Hiker’s Wool: An Explanation
When you first come out of Podiatry school, you feel like you are cutting edge, and have all the answers on how you are going to help people (at least i did). Lambs wool seems like an outdated, useless solution, and something you would never consider using in these modern times..
However, 20 years later, that is exactly what I am using, and it works really well.
Nature has spent thousands of years perfecting its materials for protection and effectiveness. I recently did the Milford Track, and one of the ladies on that trip was having some problems, and had Hikers Wool, but did not know how to use it.
Hikers Wool is made from 100% pure New Zealand’s lambswool – it is beautifully soft, lanolin rich, washed and intricately carded to provide a soft cushioning effect for your feet. The wonderful quality of the wool absorbs moisture and prevents rubbing and irritation from friction and compression (chafing).It is easily moulded around toes and feet.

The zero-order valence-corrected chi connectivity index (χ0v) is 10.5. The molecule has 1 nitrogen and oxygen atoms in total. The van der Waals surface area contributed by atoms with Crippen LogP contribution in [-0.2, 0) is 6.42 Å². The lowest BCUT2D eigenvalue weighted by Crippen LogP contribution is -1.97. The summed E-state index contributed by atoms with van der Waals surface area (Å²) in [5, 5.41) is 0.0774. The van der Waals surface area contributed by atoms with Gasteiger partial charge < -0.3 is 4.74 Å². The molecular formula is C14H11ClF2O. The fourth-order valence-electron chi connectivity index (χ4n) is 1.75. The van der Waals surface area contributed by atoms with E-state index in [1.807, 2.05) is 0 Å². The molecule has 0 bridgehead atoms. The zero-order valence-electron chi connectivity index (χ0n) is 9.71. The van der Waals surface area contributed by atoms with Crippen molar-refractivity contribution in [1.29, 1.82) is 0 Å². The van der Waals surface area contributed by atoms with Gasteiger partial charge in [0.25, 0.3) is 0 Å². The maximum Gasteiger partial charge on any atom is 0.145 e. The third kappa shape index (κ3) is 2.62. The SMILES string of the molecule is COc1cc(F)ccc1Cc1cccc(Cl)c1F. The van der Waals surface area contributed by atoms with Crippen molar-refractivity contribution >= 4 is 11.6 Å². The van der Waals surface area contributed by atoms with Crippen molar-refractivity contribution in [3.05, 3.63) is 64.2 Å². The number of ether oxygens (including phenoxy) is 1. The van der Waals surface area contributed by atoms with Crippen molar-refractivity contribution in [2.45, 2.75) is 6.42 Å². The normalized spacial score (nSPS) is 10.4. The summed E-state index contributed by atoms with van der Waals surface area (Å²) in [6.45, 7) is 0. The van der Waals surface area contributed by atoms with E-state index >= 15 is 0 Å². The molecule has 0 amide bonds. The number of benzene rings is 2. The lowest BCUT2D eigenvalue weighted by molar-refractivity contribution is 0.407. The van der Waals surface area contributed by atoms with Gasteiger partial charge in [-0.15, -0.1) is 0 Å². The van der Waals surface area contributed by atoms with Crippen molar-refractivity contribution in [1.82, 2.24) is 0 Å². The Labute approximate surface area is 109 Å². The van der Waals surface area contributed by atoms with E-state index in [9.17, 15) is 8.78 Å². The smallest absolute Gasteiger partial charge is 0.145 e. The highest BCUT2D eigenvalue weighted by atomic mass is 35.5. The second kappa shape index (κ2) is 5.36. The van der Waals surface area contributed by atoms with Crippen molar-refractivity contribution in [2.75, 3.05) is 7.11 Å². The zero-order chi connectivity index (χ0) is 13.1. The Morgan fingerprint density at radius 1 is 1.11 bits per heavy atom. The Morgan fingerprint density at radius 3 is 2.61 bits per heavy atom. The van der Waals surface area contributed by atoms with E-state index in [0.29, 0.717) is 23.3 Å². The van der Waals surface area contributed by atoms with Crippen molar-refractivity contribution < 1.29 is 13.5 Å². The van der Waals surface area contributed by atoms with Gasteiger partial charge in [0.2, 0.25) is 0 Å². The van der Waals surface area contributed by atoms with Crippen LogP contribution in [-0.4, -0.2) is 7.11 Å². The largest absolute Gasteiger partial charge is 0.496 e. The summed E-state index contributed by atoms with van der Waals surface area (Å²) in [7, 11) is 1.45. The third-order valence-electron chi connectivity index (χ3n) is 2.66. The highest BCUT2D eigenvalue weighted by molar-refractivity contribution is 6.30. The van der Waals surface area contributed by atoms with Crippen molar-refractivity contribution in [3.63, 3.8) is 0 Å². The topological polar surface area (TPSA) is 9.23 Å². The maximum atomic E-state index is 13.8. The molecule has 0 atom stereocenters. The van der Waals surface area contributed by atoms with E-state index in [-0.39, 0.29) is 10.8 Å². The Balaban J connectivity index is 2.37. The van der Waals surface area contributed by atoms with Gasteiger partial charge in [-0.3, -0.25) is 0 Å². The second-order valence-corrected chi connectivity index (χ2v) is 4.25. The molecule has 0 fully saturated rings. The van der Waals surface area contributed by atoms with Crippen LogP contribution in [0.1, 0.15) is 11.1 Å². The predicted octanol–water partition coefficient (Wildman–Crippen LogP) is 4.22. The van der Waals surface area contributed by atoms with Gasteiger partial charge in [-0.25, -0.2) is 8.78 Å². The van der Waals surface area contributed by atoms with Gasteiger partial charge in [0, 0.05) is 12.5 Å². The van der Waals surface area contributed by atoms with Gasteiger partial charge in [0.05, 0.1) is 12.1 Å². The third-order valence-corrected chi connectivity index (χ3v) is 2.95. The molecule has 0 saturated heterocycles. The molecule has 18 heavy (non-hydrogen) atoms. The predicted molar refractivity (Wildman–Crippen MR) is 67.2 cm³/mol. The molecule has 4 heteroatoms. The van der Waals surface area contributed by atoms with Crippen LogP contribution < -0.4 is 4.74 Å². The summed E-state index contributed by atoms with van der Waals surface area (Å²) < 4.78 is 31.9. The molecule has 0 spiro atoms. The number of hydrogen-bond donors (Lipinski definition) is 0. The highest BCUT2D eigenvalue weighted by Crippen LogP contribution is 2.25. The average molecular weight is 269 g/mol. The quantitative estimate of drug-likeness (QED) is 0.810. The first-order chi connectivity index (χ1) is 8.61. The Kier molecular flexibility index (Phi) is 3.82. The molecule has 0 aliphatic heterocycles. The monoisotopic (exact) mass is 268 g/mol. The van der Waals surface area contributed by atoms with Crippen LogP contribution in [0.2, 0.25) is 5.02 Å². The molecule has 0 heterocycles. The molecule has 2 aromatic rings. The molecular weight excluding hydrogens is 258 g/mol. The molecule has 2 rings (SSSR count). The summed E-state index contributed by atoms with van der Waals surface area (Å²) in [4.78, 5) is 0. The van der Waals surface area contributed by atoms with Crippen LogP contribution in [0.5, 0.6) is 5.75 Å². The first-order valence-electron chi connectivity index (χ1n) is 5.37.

How do I use Hikers Wool?
I use it with patients who have rheumatoid arthritis, who have chilblains, or who have corns between their toes and other pressure areas. What can happen is two toes rub together, which can cause pressure and pain particularly if they are in a boot.
The Hikers Wool helps to decompress that and because it is nice and soft and moulds around the painful area, and it helps reduce that impingement.
How to use it depends on which toes are affected. For example, if it was the little toe, I would get the carded section of wool, and pull out as much as I needed. Then gently wrap it around the toe, making sure you don’t do it too tight. I normally only wrap it round a couple of times, and sometimes use the adjacent toe to help with security.
What you will find is that the wool sort of mats up, and almost makes a little sleeve for your toes. Or you can apply a fresh dressing every day – it is really up to you.